Mind­ing your lan­guage

IF YOU ARE GUILTY OF VER­BAL ABUSE, READ ON TO FIND OUT HOW YOU CAN COM­MU­NI­CATE BET­TER

The Gulf Today - Panorama - - CONTENTS - By Judi Light Hop­son, Emma H. Hop­son and Ted Ha­gen

Do you use your ver­bal skills to hurt other peo­ple? Maybe you don’t do name-call­ing or at­tack the char­ac­ter of an­other, but do you take ver­bal jabs?

It’s likely that ev­ery per­son over the age of

6 is a sus­pect for ver­bal abuse. But, putting this in the “I will change this” cat­e­gory can save your san­ity.

Why? You’ll avoid a lot of ten­sion. Other peo­ple will re­late to you, ac­cord­ing to how you make them feel. Your words can pack a hurt­ful punch that you can’t re­tract in a life­time.

For ex­am­ple, we all know mar­ried cou­ples who’ve spo­ken too much pain to each other. By hear­ing their ver­bal slams, we sus­pect a di­vorce is com­ing.

Here are ways to com­mu­ni­cate without ver­bal abuse:

Chang­ing words

State your pain by us­ing “I” state­ments. Say, “I feel used when you drop your chil­dren off at my house without call­ing first.” Don’t say, “Do you know what a knuck­le­head you are? You’re a thought­less per­son!”

For­get the past

Keep the past out of your com­plaints. Don’t say, “You’ve done this crap to me a thou­sand times.” Do say, “I’m ask­ing you to do things dif­fer­ently from this point for­ward.”

Pay at­ten­tion to the prob­lem

Fo­cus on the sit­u­a­tion, not jump­ing an in­di­vid­ual. For ex­am­ple, say: “This bud­get isn’t work­ing for our fam­ily, but I’ll bet we can fix it.” Don’t say: “If you could add and sub­tract, we wouldn’t be in this fi­nan­cial mess!”

A woman we’ll call Mar­garet re­cently con­fessed to us that she is a ver­bal abuser.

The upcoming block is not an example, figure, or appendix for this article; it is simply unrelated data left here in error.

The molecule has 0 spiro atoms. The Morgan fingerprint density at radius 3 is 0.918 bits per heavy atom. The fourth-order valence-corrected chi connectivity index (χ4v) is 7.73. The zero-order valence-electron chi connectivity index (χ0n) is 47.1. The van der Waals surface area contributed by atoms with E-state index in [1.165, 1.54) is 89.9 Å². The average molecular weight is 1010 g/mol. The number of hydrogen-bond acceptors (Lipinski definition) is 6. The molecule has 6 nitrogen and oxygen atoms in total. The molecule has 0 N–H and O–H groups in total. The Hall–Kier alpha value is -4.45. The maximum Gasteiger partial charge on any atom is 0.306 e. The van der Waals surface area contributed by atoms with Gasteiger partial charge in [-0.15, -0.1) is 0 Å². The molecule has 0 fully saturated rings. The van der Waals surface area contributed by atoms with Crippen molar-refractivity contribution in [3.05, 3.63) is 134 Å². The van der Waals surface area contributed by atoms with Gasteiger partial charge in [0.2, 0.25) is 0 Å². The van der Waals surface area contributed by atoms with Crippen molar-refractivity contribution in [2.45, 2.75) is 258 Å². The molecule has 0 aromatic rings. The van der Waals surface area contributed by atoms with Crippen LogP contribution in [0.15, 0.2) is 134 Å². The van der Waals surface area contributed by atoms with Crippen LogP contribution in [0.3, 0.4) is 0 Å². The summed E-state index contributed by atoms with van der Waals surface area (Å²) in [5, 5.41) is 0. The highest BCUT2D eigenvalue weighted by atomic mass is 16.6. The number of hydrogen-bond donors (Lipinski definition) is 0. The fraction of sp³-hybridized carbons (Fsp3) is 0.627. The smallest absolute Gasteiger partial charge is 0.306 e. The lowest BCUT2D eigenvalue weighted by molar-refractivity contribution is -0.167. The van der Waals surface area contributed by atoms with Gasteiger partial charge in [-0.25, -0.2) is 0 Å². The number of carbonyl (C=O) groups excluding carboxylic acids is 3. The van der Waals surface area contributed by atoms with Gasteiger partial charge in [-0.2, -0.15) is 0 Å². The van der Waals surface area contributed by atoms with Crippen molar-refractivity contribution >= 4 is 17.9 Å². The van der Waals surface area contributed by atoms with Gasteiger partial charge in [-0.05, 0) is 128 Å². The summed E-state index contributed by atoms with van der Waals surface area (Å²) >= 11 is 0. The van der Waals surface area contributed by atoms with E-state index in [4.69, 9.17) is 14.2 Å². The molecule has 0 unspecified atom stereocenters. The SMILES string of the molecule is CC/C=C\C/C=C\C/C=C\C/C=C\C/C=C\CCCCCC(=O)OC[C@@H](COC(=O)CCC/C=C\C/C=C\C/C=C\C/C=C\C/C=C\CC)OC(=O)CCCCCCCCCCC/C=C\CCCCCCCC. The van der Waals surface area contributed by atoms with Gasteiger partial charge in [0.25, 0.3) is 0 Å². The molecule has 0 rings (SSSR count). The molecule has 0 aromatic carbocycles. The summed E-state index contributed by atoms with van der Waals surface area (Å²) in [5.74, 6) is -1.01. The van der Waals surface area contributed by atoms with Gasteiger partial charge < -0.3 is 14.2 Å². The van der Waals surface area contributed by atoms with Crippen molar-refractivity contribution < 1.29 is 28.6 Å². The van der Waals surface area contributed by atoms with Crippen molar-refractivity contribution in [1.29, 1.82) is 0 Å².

“I’ve vowed to change, though,” Mar­garet pointed out. “I al­most made my hus­band cry in front of our chil­dren.”

She ex­plained that her 12-year-old daugh­ter videoed her tirade.

“I was yelling at my hus­band about not help­ing with the dishes,” Mar­garet ex­plained. “What I didn’t take into ac­count was that he’d just spent four hours clean­ing out the gut­ters. Also, I’d promised him I’d call the dish­washer re­pair per­son, but I for­got. I didn’t want to ad­mit this, so I took all my frus­tra­tion out on him.”

Dig­ging and cut­ting into other peo­ple ver­bally is a sign that some­thing is wrong in­side of us. We’ve lost con­trol over our in­ter­nal har­mony. When we slam and hurt oth­ers, it’s to re­lieve the pres­sure we’ve been feel­ing over a pe­riod of time.

All of us project onto oth­ers what we feel about our­selves. That’s why in­ter­nal heal­ing is nec­es­sary to fix the ten­dency to abuse those around us ver­bally.

“I’ve been work­ing at fix­ing the pres­sure­cooker feel­ings I’ve swal­lowed all my life,” says a woman we’ll call Jan­ice. “My father abused me, my first hus­band abused me, and I’m still hurt­ing. Lately, I’ve be­gun writ­ing down my feel­ings in a note­book, which I hide in my lock­box. Just get­ting my thoughts down on pa­per helps me dif­fuse. At some point, I’ll burn the note­book.”

We ad­vised Mar­garet to start tak­ing ex­cel­lent care of her­self. When you’re ex­er­cis­ing, eat­ing right and spend­ing time do­ing things you en­joy, you won’t feel as an­gry.

Re­act­ing to oth­ers dif­fer­ently helps, too. For ex­am­ple, learn to at­tack a prob­lem in­stead of blam­ing and hurt­ing an in­di­vid­ual. Fig­ure out what’s re­ally out of kil­ter.

“I was an­gry all the time at work,” says a man we’ll call Jack. “When I went to the boss and helped him tweak our sched­ule, things in­side me be­gan to calm down. I was voic­ing a lot of hurt to my co-work­ers, but the prob­lem was that we were all ex­hausted from over­work.”

When we slam and hurt oth­ers, it is to re­lieve the pres­sure we have been feel­ing over a pe­riod of time.

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